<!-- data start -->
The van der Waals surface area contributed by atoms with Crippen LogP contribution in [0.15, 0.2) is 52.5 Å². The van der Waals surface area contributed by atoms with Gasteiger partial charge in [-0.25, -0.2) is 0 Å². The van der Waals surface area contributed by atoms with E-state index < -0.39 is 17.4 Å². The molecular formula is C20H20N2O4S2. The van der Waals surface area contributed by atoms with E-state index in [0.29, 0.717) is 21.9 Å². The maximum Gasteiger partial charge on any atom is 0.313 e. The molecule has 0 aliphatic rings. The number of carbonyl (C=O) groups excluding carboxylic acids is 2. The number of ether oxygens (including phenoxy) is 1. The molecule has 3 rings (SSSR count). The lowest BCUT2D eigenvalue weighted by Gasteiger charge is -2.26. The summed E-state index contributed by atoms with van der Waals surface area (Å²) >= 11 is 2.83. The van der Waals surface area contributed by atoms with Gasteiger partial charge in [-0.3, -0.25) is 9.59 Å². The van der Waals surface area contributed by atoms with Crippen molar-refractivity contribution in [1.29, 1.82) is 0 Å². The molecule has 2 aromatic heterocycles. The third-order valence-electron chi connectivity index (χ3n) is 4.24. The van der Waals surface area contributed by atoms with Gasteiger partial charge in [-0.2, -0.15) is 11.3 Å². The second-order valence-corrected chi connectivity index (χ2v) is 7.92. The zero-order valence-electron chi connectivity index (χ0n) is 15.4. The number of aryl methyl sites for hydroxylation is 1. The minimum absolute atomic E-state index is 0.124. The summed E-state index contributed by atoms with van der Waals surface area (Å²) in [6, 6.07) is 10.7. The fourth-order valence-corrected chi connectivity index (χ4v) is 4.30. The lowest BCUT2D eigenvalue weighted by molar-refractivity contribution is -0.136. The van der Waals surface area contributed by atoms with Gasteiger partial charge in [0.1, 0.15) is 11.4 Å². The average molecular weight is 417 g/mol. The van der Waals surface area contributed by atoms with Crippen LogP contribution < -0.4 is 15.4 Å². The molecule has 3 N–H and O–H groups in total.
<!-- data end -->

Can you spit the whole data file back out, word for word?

The van der Waals surface area contributed by atoms with Crippen LogP contribution in [0.15, 0.2) is 52.5 Å². The van der Waals surface area contributed by atoms with Gasteiger partial charge in [-0.25, -0.2) is 0 Å². The van der Waals surface area contributed by atoms with E-state index < -0.39 is 17.4 Å². The molecular formula is C20H20N2O4S2. The van der Waals surface area contributed by atoms with E-state index in [0.29, 0.717) is 21.9 Å². The maximum Gasteiger partial charge on any atom is 0.313 e. The molecule has 0 aliphatic rings. The number of carbonyl (C=O) groups excluding carboxylic acids is 2. The number of ether oxygens (including phenoxy) is 1. The molecule has 3 rings (SSSR count). The lowest BCUT2D eigenvalue weighted by Gasteiger charge is -2.26. The summed E-state index contributed by atoms with van der Waals surface area (Å²) >= 11 is 2.83. The van der Waals surface area contributed by atoms with Gasteiger partial charge in [-0.3, -0.25) is 9.59 Å². The van der Waals surface area contributed by atoms with Crippen molar-refractivity contribution in [1.29, 1.82) is 0 Å². The molecule has 2 aromatic heterocycles. The third-order valence-electron chi connectivity index (χ3n) is 4.24. The van der Waals surface area contributed by atoms with Gasteiger partial charge in [-0.2, -0.15) is 11.3 Å². The second-order valence-corrected chi connectivity index (χ2v) is 7.92. The zero-order valence-electron chi connectivity index (χ0n) is 15.4. The number of aryl methyl sites for hydroxylation is 1. The minimum absolute atomic E-state index is 0.124. The summed E-state index contributed by atoms with van der Waals surface area (Å²) in [6, 6.07) is 10.7. The fourth-order valence-corrected chi connectivity index (χ4v) is 4.30. The lowest BCUT2D eigenvalue weighted by molar-refractivity contribution is -0.136. The van der Waals surface area contributed by atoms with Gasteiger partial charge in [0.1, 0.15) is 11.4 Å². The average molecular weight is 417 g/mol. The van der Waals surface area contributed by atoms with Crippen LogP contribution < -0.4 is 15.4 Å². The molecule has 3 N–H and O–H groups in total.